It is true that He has secret plans which belong only to him, but He has revealed to us all that we need to please Him. Deuteronomy 29:29 says, “The secret things belong to the LORD our God, but the things that are revealed belong to us and to our children forever, that we may do all the words of this law.” So how can we find out His will? By looking in His Word. Read it, study it, and let it renew your mind.
In Romans 12:1, Paul calls us to “present our bodies as a living sacrifice.” Think about that. God’s will is, at the root, a death to self-interested activity and an ignition of Godward behavior. It is bringing our sinful desires, thoughts, and longings under the control of the will of God. There is no other way to do that but through death: we must die to ourselves and live to God. That is the first, and most basic, idea of God’s will.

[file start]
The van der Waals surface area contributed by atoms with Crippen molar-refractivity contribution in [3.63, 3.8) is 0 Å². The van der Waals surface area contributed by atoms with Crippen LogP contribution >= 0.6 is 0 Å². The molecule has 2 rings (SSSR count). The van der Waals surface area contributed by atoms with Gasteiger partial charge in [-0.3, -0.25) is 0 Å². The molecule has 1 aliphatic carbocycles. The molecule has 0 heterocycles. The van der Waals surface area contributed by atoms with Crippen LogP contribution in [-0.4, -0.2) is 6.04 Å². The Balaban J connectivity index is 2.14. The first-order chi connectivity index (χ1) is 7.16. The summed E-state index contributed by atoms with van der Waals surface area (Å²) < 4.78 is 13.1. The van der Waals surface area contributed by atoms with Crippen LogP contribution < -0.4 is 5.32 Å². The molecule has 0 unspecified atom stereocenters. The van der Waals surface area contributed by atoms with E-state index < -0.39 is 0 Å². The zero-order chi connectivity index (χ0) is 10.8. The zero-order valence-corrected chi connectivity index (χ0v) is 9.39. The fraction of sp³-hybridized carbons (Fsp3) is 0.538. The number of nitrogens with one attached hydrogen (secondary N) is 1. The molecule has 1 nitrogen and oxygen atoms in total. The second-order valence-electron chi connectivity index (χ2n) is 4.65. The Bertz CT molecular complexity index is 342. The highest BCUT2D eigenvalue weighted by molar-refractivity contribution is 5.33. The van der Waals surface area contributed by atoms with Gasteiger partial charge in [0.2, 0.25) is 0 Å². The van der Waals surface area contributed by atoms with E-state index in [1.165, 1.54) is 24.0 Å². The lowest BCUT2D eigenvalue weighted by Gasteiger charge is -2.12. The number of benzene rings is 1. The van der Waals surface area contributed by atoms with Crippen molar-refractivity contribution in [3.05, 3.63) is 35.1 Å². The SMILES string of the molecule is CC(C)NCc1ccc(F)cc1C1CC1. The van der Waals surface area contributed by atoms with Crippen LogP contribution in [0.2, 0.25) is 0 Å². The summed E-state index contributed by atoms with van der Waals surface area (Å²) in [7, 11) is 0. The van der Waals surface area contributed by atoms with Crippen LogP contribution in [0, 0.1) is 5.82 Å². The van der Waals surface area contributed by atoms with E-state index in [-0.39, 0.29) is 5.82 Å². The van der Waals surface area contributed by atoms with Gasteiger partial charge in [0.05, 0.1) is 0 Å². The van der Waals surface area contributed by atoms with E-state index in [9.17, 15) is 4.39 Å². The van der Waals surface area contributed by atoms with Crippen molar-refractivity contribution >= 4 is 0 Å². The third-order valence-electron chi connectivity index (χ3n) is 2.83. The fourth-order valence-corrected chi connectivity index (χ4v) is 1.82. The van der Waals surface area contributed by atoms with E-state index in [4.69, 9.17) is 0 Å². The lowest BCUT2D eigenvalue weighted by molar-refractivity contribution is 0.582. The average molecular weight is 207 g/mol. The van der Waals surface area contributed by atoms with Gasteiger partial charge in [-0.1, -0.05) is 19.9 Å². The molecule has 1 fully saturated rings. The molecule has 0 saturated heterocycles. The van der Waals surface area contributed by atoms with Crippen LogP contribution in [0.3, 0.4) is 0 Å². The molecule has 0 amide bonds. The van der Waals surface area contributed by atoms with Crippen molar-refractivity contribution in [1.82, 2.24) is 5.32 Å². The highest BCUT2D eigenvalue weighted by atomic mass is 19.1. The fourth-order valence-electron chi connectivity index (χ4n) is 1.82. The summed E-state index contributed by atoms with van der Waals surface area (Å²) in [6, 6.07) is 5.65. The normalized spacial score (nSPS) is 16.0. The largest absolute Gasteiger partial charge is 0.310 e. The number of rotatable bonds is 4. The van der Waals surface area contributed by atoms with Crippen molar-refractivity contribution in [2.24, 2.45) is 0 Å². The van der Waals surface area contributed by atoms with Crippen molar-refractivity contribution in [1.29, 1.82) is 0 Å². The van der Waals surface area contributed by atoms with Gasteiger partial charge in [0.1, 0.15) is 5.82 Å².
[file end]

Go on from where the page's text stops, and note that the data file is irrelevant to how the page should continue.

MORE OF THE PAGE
The first man, Adam, lived for self and brought physical death into the world. The last Adam, Jesus, died so that we might live again to God.
First Presbyterian Church • December 21, 2021
When many of his disciples heard it, they said, “This is a hard saying; who can listen to it?”
– John 6:60
Yesterday we saw the emphasis on the electing plan of the Father. Election is not without controversy today. But it may give you some comfort to know that it has never been an easy doctrine.
Paul says this in Romans 9:2-3: “…I have great sorrow and unceasing anguish in my heart. For I could wish that I myself were accursed and cut off from Christ for the sake of my brothers, my kinsmen according to the flesh.”